The global siege that is Indiana Jones and The Kingdom of the Crystal Skull is in full swing. Right now, millions of people are sitting in the cinema waiting for the iconic theme music to kick in so they can hopefully bask in the nostalgic glow of their youth. It’s been a tough ride getting here, from the highs of the trailer to the lows of the early reviews. So while it may hoover up a couple of hundred million this weekend is it actually any good?
Schizophrenically, The Times is arguing with itself clocking in with three different reviews (?) – from Kevin Maher’s 2-star verdict that it’s “not very good. In fact, it’s the worst in the series. It is a tribute movie to everything that’s gone before, but one that’s devoid of a life and a mission of its own” via Wendy Ides’ 3-star opinion is that it’s a “frantic dash to spend the film's hefty effects budget.” Chief Times critic James Christopher ignores them all with 4-stars, saying that “Spielberg’s most remarkable achievement is to retain most of the old-fashioned virtues of the original franchise.” He finishes by calling it “exquisite nonsense. Welcome back Indy. Lord knows we’ve missed you.”
The Independent only gives 2-stars thinking the film has a few moments but that “The rest of the time, it just looks like Indy's battered brown fedora: old hat.” Ouch!
Peter Bradshaw in the Guardian also only bestows 2-stars; he calls Ford “good value as ever” but thinks the world has moved on since the originals, “there are some splendid stunts and one authentic flash of Spielberg genius. But the whole thing looks a trifle pointless.”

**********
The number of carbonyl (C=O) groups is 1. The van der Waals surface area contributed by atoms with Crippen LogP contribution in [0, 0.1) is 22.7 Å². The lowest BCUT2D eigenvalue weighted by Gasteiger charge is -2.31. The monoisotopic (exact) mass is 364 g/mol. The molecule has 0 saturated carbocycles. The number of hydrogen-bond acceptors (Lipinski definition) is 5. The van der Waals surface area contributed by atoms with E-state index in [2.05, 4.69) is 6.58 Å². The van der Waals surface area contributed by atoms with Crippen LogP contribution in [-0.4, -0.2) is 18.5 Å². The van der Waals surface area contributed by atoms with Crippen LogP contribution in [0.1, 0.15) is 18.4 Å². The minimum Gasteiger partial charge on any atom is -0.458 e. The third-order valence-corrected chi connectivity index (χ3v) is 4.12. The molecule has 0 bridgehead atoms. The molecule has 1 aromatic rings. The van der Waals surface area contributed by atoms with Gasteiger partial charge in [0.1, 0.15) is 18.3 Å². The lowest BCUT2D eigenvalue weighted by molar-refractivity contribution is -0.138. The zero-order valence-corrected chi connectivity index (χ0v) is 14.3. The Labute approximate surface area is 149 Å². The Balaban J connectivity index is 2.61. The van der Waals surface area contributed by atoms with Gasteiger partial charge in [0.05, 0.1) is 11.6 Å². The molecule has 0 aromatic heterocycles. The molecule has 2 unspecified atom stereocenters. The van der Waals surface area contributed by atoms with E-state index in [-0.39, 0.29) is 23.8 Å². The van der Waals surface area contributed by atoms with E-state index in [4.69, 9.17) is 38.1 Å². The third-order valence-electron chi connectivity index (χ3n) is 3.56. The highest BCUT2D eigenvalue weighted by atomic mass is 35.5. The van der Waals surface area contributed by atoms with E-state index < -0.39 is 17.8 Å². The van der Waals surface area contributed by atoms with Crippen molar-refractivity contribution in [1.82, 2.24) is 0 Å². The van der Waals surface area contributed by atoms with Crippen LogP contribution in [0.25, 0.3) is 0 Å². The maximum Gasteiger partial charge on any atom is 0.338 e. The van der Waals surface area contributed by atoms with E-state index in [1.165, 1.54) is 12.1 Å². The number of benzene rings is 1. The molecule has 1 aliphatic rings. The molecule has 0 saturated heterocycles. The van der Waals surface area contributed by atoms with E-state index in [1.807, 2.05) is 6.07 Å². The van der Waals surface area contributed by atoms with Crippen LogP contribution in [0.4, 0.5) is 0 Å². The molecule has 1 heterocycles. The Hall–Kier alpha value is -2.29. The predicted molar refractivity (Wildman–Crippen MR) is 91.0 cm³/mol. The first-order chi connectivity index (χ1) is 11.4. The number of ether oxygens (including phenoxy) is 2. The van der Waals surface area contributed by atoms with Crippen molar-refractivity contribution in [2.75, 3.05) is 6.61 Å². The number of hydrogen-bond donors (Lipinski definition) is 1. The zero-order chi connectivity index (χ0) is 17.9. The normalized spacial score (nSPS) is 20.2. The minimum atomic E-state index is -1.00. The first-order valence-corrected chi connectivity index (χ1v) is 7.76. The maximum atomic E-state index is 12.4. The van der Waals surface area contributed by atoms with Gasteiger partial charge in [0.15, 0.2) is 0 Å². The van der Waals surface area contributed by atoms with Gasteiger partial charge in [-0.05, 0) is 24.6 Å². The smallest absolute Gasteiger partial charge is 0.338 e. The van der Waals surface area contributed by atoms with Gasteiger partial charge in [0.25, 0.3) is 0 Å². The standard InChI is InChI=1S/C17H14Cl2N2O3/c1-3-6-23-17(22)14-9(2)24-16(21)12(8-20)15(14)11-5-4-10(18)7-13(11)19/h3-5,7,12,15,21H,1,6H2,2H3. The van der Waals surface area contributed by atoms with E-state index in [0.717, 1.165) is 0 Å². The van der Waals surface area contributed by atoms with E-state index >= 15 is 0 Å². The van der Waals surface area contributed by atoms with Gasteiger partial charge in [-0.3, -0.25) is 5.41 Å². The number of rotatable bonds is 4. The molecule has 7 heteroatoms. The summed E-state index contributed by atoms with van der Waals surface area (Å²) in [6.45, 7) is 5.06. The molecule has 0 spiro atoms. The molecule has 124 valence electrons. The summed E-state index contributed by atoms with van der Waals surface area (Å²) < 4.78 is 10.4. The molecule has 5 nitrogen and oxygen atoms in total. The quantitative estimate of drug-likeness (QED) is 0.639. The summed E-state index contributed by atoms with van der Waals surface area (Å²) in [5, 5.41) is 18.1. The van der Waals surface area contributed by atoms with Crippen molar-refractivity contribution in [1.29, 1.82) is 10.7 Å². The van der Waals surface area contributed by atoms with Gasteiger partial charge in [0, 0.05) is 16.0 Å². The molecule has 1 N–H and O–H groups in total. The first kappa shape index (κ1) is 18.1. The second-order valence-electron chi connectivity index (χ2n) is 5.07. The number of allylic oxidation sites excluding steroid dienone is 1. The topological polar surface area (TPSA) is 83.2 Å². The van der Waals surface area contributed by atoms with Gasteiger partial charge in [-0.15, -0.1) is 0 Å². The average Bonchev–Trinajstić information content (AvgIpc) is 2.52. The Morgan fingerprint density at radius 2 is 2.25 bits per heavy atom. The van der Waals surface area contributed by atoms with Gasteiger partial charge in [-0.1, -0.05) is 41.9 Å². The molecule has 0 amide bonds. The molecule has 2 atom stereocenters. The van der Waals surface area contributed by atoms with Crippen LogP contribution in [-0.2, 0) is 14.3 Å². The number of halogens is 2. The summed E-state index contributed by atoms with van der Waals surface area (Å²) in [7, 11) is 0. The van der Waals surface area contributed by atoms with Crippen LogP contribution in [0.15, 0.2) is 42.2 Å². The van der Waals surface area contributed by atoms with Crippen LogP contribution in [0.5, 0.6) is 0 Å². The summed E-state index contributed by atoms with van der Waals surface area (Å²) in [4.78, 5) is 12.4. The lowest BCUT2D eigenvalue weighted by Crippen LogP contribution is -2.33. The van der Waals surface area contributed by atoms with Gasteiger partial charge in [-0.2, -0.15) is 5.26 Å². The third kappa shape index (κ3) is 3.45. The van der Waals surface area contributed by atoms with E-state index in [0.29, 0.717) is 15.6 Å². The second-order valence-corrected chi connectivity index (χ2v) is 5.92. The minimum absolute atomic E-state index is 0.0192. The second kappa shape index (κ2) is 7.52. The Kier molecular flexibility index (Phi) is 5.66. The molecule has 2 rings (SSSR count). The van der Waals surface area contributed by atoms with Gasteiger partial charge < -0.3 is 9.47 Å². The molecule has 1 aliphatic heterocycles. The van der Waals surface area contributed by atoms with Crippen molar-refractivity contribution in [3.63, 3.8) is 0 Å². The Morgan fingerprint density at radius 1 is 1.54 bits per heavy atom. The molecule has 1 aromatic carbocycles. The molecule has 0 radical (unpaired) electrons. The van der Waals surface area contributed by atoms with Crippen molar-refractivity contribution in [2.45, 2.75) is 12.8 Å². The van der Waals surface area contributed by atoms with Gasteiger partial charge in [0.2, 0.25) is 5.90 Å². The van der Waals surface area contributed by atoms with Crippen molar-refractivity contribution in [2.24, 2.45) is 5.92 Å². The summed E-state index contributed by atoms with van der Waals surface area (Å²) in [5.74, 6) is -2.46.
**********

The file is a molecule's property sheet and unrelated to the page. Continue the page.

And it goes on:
So what did you make of it?
There are other films out this week but let’s face it – no one is going to see them. If you do find the Indy screening sold out make sure you don’t encourage Woody Allen to make any more films in London by going to his latest, Cassandra’s Dream. It may have Colin Farrell and Ewan McGregor but gets a universal drubbing and 1-star from the critics. Choose from “stupefyingly terrible” (The Independent) to “should probably be deleted from the records” (The Guardian). The Times thinks, “The whole thing plays like a below-par episode of EastEnders crossed with a below-par episode of Howard’s Way. How the mighty have fallen.”
Next week, on Wednesday in fact, Sex and the City opens. Apparently some people care about this rather a lot.
By James Bryan